Out of danger:

Read the rest of the story here: http://www.dailymail.co.uk/news/article ... onies.html

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Province urged to protect Harrison habitat

Wildlife News

 

 

'Bald eagle capital of the world' threatened by human activity, conservationists say

 
 
 

David Hancock says he has personally counted more than 7,000 bald eagles in one day on the Harrison and Chehalis rivers - a world record and almost twice the best tally of Brack-endale Eagles Provincial Park near Squamish.

Today, as the eagles arrive again to feast on the area's annual salmon runs, Hancock is counting on the B.C. government to do the right thing and increase protection for one of the planet's great avian spectacles.

"At the moment, we don't really have any legally defined protection," said Hancock, a trustee with the American Bald Eagle Foundation and chair of the Surrey-based Hancock Wildlife Foundation.

Read the rest of the story here: 

http://www.vancouversun.com/news/metro/Province+urged+protect+Harrison+habitat/7373203/story.html

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Redding eagles return just as cameras installed

Wildlife News

 

By Damon Arthur

Originally published 10:27 a.m., October 4, 2012
Updated 06:22 p.m., October 4, 2012

Turtle Bay Exploration Park officials have installed two new cameras just in time for the return of Redding’s famous eagle pair, as the two eagles were spotted near the Sacramento River on Thursday.

Crews have been out installing the cameras and video equipment all this week and by Wednesday were already transmitting photos of the eagle nest near the Sacramento River in Redding, Turtle Bay spokesman Toby Osborn said.

Read the rest of the story here:  http://www.redding.com/news/2012/oct/04 ... ng-season/

Read our discussion forum for the Turtle Bay/Redding/CalTrans Eagles here:

http://www.hancockwildlife.org/forum/viewtopic.php?topic=419409#419409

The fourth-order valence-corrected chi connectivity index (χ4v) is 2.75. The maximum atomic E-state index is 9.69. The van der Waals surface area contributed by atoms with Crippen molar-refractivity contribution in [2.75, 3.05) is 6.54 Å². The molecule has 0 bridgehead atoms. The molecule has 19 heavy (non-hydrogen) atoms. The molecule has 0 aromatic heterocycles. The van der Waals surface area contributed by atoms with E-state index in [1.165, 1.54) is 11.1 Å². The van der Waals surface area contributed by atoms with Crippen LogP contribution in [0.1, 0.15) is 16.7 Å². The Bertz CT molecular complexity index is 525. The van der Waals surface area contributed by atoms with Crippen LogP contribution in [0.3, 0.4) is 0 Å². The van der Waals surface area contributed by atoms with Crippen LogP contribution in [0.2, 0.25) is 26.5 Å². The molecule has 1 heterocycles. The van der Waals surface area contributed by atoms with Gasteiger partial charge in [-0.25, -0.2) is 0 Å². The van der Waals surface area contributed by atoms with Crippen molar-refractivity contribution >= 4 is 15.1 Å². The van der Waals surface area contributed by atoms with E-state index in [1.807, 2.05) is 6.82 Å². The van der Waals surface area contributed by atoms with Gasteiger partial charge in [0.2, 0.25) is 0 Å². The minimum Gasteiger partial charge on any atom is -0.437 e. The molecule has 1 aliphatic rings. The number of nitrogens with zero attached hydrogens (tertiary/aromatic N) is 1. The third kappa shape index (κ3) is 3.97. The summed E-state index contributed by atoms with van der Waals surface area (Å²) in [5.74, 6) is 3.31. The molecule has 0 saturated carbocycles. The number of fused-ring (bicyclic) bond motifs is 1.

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Eagle nests removed from Norfolk Botanical Garden

Wildlife News

 

NORFOLK

The popular eagle nests at Norfolk Botanical Garden are gone. 

Nuckols Tree Service Inc. removed the nests quickly this morning after climbers found they weren't as large or "intertwined" as officials believed, city spokeswoman Lori Crouch said.

The partial nest also is gone and consisted only of a couple of small branches, but officials wanted it removed because it could be a draw to eagles attracted to old nesting sites, according to a garden spokesperson.

Read the rest of this sad story here:  http://hamptonroads.com/2012/10/norfolk ... rden-today 

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Eagle nest at Norfolk Botanical Garden to be removed

Wildlife News

 

by WVEC.com

WVEC.com

Posted on August 21, 2012 at 3:51 PM

Updated Wednesday, Aug 22 at 7:02 PM

 

NORFOLK--After much debate, one of three bald eagle nests at the Norfolk Botanical Garden will be removed. 

The announcement Tuesday came after meetings that included representatives of the USDA Wildlife Services and other federal, state and local agencies.

In the end, it was recommended to the city of Norfolk, which owns the land, to remove the nests, which have been watched around the world on the live WVEC.com Eagle Cam.

Read the rest of the shameful story here: http://bit.ly/PRUXeJ

 

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Lafarge Eagle First to Return from Migration Today!!

Wildlife News

ONE OF THE LAFARGE EAGLES HAS RETURNED FROM MIGRATION.  IT CAN BE SEEN RIGHT NOW ON CAMERA HERE:

http://www.hancockwildlife.org/index.php?topic=LaFargeEagleNest#new-camera

This is our first eagle to appear in any of our cam nests since we did the cam work for the new 2012 - 2013 season.